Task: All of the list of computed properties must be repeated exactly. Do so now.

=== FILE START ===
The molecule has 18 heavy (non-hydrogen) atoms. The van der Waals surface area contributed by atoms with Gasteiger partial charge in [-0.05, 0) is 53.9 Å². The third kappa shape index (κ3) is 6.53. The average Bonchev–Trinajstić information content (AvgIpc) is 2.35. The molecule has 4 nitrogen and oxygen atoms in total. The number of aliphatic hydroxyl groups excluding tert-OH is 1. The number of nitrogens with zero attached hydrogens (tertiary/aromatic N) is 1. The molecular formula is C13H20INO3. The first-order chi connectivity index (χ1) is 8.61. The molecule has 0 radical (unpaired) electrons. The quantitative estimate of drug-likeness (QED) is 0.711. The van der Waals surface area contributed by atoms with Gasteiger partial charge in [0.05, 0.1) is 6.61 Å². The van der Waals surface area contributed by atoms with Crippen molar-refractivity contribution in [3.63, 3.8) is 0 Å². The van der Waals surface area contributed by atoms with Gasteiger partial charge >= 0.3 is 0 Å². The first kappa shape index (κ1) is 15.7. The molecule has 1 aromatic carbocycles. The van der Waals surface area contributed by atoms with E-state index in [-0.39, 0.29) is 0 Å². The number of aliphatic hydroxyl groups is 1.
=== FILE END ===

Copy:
The molecule has 18 heavy (non-hydrogen) atoms. The van der Waals surface area contributed by atoms with Gasteiger partial charge in [-0.05, 0) is 53.9 Å². The third kappa shape index (κ3) is 6.53. The average Bonchev–Trinajstić information content (AvgIpc) is 2.35. The molecule has 4 nitrogen and oxygen atoms in total. The number of aliphatic hydroxyl groups excluding tert-OH is 1. The number of nitrogens with zero attached hydrogens (tertiary/aromatic N) is 1. The molecular formula is C13H20INO3. The first-order chi connectivity index (χ1) is 8.61. The molecule has 0 radical (unpaired) electrons. The quantitative estimate of drug-likeness (QED) is 0.711. The van der Waals surface area contributed by atoms with Gasteiger partial charge in [0.05, 0.1) is 6.61 Å². The van der Waals surface area contributed by atoms with Crippen molar-refractivity contribution in [3.63, 3.8) is 0 Å². The van der Waals surface area contributed by atoms with Gasteiger partial charge >= 0.3 is 0 Å². The first kappa shape index (κ1) is 15.7. The molecule has 1 aromatic carbocycles. The van der Waals surface area contributed by atoms with E-state index in [-0.39, 0.29) is 0 Å². The number of aliphatic hydroxyl groups is 1.